Will Tiger Woods be able to climb back to the top of the mountain again after suffering serious leg injuries in an automobile accident on Tuesday?
Perhaps a better question is: “Does Tiger Woods need to climb any more mountains?”
Perhaps Tiger will take the unconventional route and defy the expectations of his fans. Perhaps he can go from extraordinary to simply ordinary, instead of the other way around. He can go from playing golf at an elite level to playing putt-putt with his kids. And there is nothing wrong with that.
At 45, Tiger Woods has very little to prove. He has charted new territories in many ways: busting barriers for minorities in a sport dominated by whites for decades and making golf “must see” TV for many who didn’t care much for it otherwise. He also sweetened the pot for his fellow golfers by making the sport a more lucrative enterprise.
Fame has its downside, and Woods has not been bulletproof when it comes to his reputation. He wrecked a marriage with his affairs and in the process sullied his reputation. He can also be aloof and off-putting.
His relationship with fans is “complicated,” as the kids say in Facebook.
But he remains an icon in the world of sports. His 2019 win at the Masters is considered by many to be the greatest comeback in sports history.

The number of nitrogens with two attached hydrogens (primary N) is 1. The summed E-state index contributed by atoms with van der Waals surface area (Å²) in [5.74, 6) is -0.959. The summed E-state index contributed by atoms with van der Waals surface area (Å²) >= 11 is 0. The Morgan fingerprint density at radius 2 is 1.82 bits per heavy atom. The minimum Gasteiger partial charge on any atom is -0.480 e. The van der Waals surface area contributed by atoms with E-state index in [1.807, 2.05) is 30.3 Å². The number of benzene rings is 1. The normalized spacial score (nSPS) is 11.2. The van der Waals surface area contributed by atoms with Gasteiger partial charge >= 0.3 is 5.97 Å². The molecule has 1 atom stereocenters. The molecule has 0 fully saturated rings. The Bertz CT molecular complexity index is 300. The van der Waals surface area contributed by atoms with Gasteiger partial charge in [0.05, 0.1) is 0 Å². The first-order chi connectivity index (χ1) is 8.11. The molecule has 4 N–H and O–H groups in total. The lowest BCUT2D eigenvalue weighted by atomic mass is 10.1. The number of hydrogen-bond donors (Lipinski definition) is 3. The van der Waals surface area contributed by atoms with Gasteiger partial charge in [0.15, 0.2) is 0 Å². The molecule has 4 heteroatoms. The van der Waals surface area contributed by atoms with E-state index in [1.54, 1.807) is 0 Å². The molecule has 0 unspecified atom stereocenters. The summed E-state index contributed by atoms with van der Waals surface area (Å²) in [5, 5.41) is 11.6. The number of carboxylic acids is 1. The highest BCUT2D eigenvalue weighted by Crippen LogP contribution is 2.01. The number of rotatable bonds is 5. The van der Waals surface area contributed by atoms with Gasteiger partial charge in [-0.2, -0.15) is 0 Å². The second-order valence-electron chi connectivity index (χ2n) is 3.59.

Given his competitive nature, Tiger is very likely going to try to make it back on the golf course and chase more majors. His work ethic and drive are impeccable and reminds us of another older athlete who has achieved great things later in life. Take a bow, Tom Brady.
But a reality check is necessary.
Tiger has needed surgery on his left knee five times — half of 10 surgeries he has needed during his career. And now comes more damage labeled by one doctor as “significant orthopedic injuries to his lower extremity.”
That’s a lot of wear and tear, as we ponder the enigma of Tiger Woods.
As Kyle Porter wrote for a piece on cbssports.com commemorating Tiger’s 45th birthday in December:
“Tiger Woods turned 45 on Wednesday, which feels wrong by about 15 years in both directions. Functionally, Woods is operating with the body of somebody who’s probably 60 (or older). But the vision we have of him in our minds will likely forever be the 30-year-old supernova who looked like he could bend the arc of reality to his will and exist as the best to ever do it into perpetuity.”
We don’t know how this is going to play out. But maybe it’s best to keep this in perspective.
It’s OK to consider Tiger Woods human, first and foremost. An extraordinary man, thankful to be alive, free to thrive as a private citizen beyond his uncertain future in professional sports.